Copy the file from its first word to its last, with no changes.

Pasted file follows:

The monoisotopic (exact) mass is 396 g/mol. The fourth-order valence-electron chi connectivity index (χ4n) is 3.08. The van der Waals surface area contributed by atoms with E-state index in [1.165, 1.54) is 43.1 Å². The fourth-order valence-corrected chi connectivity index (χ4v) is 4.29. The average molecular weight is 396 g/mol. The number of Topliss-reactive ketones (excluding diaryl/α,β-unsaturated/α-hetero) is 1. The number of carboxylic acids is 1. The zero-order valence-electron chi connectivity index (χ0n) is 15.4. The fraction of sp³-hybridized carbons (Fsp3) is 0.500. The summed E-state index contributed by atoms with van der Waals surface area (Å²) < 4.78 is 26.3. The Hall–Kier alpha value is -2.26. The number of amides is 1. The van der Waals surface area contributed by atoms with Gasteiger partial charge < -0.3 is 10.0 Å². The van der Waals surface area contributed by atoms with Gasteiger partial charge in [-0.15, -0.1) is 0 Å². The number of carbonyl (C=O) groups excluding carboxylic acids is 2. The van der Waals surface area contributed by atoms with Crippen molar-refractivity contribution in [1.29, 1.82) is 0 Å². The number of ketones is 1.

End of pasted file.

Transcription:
The monoisotopic (exact) mass is 396 g/mol. The fourth-order valence-electron chi connectivity index (χ4n) is 3.08. The van der Waals surface area contributed by atoms with E-state index in [1.165, 1.54) is 43.1 Å². The fourth-order valence-corrected chi connectivity index (χ4v) is 4.29. The average molecular weight is 396 g/mol. The number of Topliss-reactive ketones (excluding diaryl/α,β-unsaturated/α-hetero) is 1. The number of carboxylic acids is 1. The zero-order valence-electron chi connectivity index (χ0n) is 15.4. The fraction of sp³-hybridized carbons (Fsp3) is 0.500. The summed E-state index contributed by atoms with van der Waals surface area (Å²) < 4.78 is 26.3. The Hall–Kier alpha value is -2.26. The number of amides is 1. The van der Waals surface area contributed by atoms with Gasteiger partial charge < -0.3 is 10.0 Å². The van der Waals surface area contributed by atoms with Gasteiger partial charge in [-0.15, -0.1) is 0 Å². The number of carbonyl (C=O) groups excluding carboxylic acids is 2. The van der Waals surface area contributed by atoms with Crippen molar-refractivity contribution in [1.29, 1.82) is 0 Å². The number of ketones is 1.